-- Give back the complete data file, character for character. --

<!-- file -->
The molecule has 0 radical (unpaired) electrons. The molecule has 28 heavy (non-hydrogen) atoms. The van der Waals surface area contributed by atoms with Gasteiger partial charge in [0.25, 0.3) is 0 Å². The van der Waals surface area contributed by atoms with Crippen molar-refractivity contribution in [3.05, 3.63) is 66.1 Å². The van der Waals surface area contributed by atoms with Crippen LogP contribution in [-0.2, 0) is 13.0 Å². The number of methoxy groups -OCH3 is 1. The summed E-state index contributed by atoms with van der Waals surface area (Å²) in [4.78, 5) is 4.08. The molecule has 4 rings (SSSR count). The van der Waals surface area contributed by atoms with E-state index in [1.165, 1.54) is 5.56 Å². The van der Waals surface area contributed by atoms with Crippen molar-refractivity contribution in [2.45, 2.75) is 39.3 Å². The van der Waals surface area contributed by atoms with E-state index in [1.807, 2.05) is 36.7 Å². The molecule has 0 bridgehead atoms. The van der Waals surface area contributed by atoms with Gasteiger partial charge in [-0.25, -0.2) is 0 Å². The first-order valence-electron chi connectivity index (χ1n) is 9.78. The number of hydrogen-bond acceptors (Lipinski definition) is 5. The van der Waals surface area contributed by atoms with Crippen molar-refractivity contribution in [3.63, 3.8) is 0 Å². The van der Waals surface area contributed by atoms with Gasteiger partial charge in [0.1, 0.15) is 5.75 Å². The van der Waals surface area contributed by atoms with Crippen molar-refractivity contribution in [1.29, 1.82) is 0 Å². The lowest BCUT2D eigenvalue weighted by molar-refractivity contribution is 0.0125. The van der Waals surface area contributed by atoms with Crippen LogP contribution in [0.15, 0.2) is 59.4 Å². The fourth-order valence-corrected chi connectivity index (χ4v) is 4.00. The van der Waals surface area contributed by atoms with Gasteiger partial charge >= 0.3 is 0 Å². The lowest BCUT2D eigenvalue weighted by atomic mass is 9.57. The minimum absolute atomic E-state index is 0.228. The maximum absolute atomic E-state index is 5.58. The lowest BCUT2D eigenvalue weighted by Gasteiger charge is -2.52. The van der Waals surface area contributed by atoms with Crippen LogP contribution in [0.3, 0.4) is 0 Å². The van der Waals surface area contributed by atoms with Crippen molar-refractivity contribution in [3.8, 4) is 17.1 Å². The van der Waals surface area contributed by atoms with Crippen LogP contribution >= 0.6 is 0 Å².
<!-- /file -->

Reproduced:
The molecule has 0 radical (unpaired) electrons. The molecule has 28 heavy (non-hydrogen) atoms. The van der Waals surface area contributed by atoms with Gasteiger partial charge in [0.25, 0.3) is 0 Å². The van der Waals surface area contributed by atoms with Crippen molar-refractivity contribution in [3.05, 3.63) is 66.1 Å². The van der Waals surface area contributed by atoms with Crippen LogP contribution in [-0.2, 0) is 13.0 Å². The number of methoxy groups -OCH3 is 1. The summed E-state index contributed by atoms with van der Waals surface area (Å²) in [4.78, 5) is 4.08. The molecule has 4 rings (SSSR count). The van der Waals surface area contributed by atoms with E-state index in [1.165, 1.54) is 5.56 Å². The van der Waals surface area contributed by atoms with Crippen molar-refractivity contribution in [2.45, 2.75) is 39.3 Å². The van der Waals surface area contributed by atoms with E-state index in [1.807, 2.05) is 36.7 Å². The molecule has 0 bridgehead atoms. The van der Waals surface area contributed by atoms with Gasteiger partial charge in [-0.25, -0.2) is 0 Å². The first-order valence-electron chi connectivity index (χ1n) is 9.78. The number of hydrogen-bond acceptors (Lipinski definition) is 5. The van der Waals surface area contributed by atoms with Crippen molar-refractivity contribution in [3.63, 3.8) is 0 Å². The van der Waals surface area contributed by atoms with Gasteiger partial charge in [0.1, 0.15) is 5.75 Å². The van der Waals surface area contributed by atoms with Crippen molar-refractivity contribution in [1.29, 1.82) is 0 Å². The lowest BCUT2D eigenvalue weighted by molar-refractivity contribution is 0.0125. The van der Waals surface area contributed by atoms with Crippen LogP contribution in [0.15, 0.2) is 59.4 Å². The fourth-order valence-corrected chi connectivity index (χ4v) is 4.00. The van der Waals surface area contributed by atoms with Gasteiger partial charge >= 0.3 is 0 Å². The lowest BCUT2D eigenvalue weighted by atomic mass is 9.57. The minimum absolute atomic E-state index is 0.228. The maximum absolute atomic E-state index is 5.58. The lowest BCUT2D eigenvalue weighted by Gasteiger charge is -2.52. The van der Waals surface area contributed by atoms with Crippen LogP contribution in [0.3, 0.4) is 0 Å². The van der Waals surface area contributed by atoms with Crippen molar-refractivity contribution in [3.8, 4) is 17.1 Å². The van der Waals surface area contributed by atoms with Crippen LogP contribution >= 0.6 is 0 Å².